Since the discovery of Cuba by the Spanish, the history of that island had already begun, as several aboriginal communities inhabited the area. Later came the stage of colonization, the mambisa struggles, the North American intervention, the struggle in the plains and the mountains, the revolutionary triumph and the future of the socialist nation. All these periods with their characteristics and leading characters are reflected in the different museums that the country has throughout the entire national territory. The story goes that the first sites of this type were in the provinces of Havana, Matanzas, Villa Clara, Camagüey and Santiago de Cuba. After 1959, an extensive cultural program of restoration, conservation and expansion of the collections of the existing museums began and others were created throughout the island.
In 1989, it was decided that an institution of this type would open its doors in each municipality of the country to preserve and share the history and traditions of the communities. For those who love to know the past of the men and women of each region, in Cuba you can also find museums specialized in different themes that will be an incomparable adventure towards the paths of knowledge and history. If you want to see a site that offers specialized details about art, perfumes, automobiles, rum, popular festivals, pharmacy, firefighters or numismatics in the Greater Antilles, you can find it converted into museums.
Cuba is a country with a rich history full of struggle and sacrifices to achieve the independence that they have until today. The first inhabitants of that nation were the aborigines of different groups and with their distinctive characteristics. With the conquest and colonization by the Spanish there were clashes with these inhabitants and then they introduced several African slaves who also rebelled at certain times. In 1868, landowner Carlos Manuel de Céspedes decided to start the first fight for independence, historically known as the Ten Years’ War. This contest failed due to different factors but others followed in later years. In 1898 the Americans intervened in the war and three years later they established the Neocolonial Republic.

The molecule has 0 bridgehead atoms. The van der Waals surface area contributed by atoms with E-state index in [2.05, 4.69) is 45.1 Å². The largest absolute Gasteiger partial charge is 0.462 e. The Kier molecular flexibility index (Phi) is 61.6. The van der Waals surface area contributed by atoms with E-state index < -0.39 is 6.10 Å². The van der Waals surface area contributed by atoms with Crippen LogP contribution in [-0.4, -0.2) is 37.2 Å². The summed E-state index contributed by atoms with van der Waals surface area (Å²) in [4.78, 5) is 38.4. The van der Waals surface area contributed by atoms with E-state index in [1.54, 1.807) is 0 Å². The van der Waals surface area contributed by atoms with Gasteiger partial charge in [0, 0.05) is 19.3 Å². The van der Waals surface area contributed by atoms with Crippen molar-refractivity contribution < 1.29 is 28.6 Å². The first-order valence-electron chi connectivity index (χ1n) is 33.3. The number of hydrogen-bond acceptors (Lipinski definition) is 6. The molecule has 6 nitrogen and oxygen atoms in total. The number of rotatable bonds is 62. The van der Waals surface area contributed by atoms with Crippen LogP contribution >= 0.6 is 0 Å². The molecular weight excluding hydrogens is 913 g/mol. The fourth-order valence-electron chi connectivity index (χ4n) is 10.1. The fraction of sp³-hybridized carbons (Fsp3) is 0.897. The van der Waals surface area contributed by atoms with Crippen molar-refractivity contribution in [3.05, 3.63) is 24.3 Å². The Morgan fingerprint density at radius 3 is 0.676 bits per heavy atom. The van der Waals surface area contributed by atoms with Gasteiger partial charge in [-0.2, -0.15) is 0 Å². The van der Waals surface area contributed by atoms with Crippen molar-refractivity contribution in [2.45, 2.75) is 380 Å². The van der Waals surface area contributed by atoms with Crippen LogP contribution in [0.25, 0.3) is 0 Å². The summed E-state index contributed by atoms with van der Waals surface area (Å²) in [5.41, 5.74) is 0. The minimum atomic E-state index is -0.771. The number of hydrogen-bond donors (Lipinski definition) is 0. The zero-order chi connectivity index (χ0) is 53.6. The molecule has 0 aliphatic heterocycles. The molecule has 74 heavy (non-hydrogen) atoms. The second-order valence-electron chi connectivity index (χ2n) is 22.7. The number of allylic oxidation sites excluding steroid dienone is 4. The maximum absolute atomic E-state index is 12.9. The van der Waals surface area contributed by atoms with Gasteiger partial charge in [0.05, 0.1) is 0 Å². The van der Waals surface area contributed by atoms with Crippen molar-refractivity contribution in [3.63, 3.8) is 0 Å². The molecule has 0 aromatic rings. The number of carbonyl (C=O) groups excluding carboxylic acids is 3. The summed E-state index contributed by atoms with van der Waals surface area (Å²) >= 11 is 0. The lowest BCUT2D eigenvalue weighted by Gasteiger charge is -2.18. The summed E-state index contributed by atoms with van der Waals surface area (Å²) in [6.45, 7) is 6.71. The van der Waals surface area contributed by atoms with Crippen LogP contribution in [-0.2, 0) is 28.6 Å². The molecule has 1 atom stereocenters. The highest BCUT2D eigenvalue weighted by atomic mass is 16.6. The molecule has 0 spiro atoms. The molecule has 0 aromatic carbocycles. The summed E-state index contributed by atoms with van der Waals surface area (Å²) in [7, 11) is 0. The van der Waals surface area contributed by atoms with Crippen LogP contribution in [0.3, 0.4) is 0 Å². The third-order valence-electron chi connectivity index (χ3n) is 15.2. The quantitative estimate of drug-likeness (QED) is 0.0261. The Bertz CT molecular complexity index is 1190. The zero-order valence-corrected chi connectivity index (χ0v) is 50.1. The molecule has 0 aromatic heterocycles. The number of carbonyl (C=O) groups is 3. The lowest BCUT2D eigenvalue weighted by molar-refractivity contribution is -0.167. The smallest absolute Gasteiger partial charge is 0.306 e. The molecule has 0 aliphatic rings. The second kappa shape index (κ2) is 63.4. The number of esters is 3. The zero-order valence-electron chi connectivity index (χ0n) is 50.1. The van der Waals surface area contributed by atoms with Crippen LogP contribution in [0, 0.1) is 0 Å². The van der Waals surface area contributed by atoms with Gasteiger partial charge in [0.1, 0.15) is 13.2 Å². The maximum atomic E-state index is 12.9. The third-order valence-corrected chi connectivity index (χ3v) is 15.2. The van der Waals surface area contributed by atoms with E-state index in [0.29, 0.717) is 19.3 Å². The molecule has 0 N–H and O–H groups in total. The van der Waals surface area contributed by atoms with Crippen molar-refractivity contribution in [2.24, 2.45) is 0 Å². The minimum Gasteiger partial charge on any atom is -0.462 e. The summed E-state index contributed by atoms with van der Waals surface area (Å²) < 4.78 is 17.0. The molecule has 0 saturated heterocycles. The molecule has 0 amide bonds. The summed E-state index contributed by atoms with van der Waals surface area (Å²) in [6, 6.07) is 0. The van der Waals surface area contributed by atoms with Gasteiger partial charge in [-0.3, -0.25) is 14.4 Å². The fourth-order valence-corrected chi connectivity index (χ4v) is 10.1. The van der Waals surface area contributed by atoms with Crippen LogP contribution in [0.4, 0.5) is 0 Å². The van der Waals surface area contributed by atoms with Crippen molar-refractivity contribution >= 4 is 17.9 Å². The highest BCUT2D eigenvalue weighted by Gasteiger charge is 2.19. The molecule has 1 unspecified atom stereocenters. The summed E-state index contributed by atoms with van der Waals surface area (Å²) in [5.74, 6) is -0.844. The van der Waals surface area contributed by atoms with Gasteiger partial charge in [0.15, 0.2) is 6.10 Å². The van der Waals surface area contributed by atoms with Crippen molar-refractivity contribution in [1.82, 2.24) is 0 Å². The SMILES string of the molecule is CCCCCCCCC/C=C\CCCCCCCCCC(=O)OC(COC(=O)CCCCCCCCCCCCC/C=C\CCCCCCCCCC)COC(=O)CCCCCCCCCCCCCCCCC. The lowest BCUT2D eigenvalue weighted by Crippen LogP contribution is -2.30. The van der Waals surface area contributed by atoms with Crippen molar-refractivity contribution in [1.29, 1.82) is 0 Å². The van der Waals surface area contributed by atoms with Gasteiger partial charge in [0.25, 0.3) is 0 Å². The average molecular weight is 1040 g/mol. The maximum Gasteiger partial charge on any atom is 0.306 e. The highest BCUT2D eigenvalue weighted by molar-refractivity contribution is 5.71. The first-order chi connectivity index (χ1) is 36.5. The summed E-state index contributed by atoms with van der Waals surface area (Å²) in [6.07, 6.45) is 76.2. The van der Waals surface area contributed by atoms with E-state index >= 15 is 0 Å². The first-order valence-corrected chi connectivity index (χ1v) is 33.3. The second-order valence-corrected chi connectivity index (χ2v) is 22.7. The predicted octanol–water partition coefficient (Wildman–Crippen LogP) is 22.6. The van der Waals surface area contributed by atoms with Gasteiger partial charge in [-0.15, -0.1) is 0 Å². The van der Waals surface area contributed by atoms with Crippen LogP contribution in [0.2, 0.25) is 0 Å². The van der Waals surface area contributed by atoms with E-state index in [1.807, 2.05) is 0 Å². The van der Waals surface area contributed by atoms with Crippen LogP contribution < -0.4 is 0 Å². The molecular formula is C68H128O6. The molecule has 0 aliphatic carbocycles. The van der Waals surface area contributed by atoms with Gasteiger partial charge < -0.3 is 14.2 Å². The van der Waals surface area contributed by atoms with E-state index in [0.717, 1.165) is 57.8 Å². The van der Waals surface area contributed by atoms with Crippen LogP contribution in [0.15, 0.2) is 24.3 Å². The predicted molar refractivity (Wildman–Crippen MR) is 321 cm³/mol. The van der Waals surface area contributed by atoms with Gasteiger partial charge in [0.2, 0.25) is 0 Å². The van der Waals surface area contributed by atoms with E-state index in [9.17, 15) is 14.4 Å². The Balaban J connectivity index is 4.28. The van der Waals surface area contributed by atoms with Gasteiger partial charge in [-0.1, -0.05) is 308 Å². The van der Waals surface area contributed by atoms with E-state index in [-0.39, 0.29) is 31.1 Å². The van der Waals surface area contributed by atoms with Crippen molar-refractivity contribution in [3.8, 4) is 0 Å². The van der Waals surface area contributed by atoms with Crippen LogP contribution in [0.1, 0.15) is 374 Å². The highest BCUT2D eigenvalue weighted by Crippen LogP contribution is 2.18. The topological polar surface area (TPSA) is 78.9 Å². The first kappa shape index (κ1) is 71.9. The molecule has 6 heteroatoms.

Then came other important moments to continue the fight for independence. The younger generations began to confront the owners of power at that time and carried out various armed actions in the cities and the countryside. They created the July 26 Movement, assaulted the Moncada Barracks, entered the Sierra Maestra until they triumphed on January 1, 1959. In the years ahead, the Revolution and its leader Fidel Castro carried out various programs and projects for the benefit of the population. . Currently they have developed in education, culture, science, health, agriculture, construction, tourism and other spheres of the economic and social life of the island.
Much of the history, customs, ways of life and problems that surround Cubans are reflected in the island’s cinema from its beginnings to the present. They say that the first cinematographer arrived on the island in 1897 in the hands of Gabriel Veyre and in that same year the first Cuban documentary titled Fire drill and dedicated to firefighters was made. The first film materials from Cuba had a marked patriotic and nationalist influence. The first works were not of great quality but they were laying the foundations of cinematographic art in the Greater Antilles. From then on, other materials were made that transcended as part of the history of art on the island and some with international recognition.
With the triumph of the Cuban Revolution, the Cuban Institute of Art and Film Industry ICAIC was created to promote this art in the country. Many Cuban films have had international awards and there are currently several events and festivals to share among film lovers and reward the most outstanding. Every year producers, actors and the public meet in different provinces and dates to enjoy the best and most current of the big screen on the Caribbean island and the rest of the world.